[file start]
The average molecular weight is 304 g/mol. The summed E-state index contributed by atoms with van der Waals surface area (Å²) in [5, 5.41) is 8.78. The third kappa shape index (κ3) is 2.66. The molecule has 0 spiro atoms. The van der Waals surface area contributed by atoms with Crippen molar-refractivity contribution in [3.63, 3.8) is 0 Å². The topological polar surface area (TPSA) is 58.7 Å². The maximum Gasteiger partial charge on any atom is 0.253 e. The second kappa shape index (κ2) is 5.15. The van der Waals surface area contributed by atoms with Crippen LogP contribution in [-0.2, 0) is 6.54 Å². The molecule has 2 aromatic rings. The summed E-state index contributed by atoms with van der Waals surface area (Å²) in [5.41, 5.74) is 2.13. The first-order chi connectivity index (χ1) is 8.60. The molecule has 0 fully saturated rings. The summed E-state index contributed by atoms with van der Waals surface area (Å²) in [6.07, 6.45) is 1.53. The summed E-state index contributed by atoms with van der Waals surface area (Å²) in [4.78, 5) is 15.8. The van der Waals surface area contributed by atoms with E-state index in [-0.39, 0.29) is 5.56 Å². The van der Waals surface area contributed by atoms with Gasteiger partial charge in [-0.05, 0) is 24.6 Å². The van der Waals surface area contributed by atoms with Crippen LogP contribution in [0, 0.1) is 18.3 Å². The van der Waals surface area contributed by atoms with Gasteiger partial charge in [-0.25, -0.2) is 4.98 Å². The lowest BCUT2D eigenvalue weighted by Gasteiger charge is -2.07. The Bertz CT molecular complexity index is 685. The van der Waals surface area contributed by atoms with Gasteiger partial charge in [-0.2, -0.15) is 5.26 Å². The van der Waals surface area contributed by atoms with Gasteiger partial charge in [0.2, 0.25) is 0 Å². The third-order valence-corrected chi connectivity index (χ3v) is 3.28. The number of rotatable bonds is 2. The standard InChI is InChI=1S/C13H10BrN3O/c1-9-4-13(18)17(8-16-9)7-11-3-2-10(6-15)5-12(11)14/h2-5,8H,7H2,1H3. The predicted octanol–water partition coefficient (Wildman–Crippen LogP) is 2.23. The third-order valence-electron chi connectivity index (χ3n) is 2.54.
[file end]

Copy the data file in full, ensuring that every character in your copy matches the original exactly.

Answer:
The average molecular weight is 304 g/mol. The summed E-state index contributed by atoms with van der Waals surface area (Å²) in [5, 5.41) is 8.78. The third kappa shape index (κ3) is 2.66. The molecule has 0 spiro atoms. The van der Waals surface area contributed by atoms with Crippen molar-refractivity contribution in [3.63, 3.8) is 0 Å². The topological polar surface area (TPSA) is 58.7 Å². The maximum Gasteiger partial charge on any atom is 0.253 e. The second kappa shape index (κ2) is 5.15. The van der Waals surface area contributed by atoms with Crippen LogP contribution in [-0.2, 0) is 6.54 Å². The molecule has 2 aromatic rings. The summed E-state index contributed by atoms with van der Waals surface area (Å²) in [5.41, 5.74) is 2.13. The first-order chi connectivity index (χ1) is 8.60. The molecule has 0 fully saturated rings. The summed E-state index contributed by atoms with van der Waals surface area (Å²) in [6.07, 6.45) is 1.53. The summed E-state index contributed by atoms with van der Waals surface area (Å²) in [4.78, 5) is 15.8. The van der Waals surface area contributed by atoms with E-state index in [-0.39, 0.29) is 5.56 Å². The van der Waals surface area contributed by atoms with Gasteiger partial charge in [-0.05, 0) is 24.6 Å². The van der Waals surface area contributed by atoms with Crippen LogP contribution in [0, 0.1) is 18.3 Å². The van der Waals surface area contributed by atoms with Gasteiger partial charge in [-0.25, -0.2) is 4.98 Å². The lowest BCUT2D eigenvalue weighted by Gasteiger charge is -2.07. The Bertz CT molecular complexity index is 685. The van der Waals surface area contributed by atoms with Gasteiger partial charge in [-0.2, -0.15) is 5.26 Å². The van der Waals surface area contributed by atoms with Gasteiger partial charge in [0.2, 0.25) is 0 Å². The third-order valence-corrected chi connectivity index (χ3v) is 3.28. The number of rotatable bonds is 2. The standard InChI is InChI=1S/C13H10BrN3O/c1-9-4-13(18)17(8-16-9)7-11-3-2-10(6-15)5-12(11)14/h2-5,8H,7H2,1H3. The predicted octanol–water partition coefficient (Wildman–Crippen LogP) is 2.23. The third-order valence-electron chi connectivity index (χ3n) is 2.54.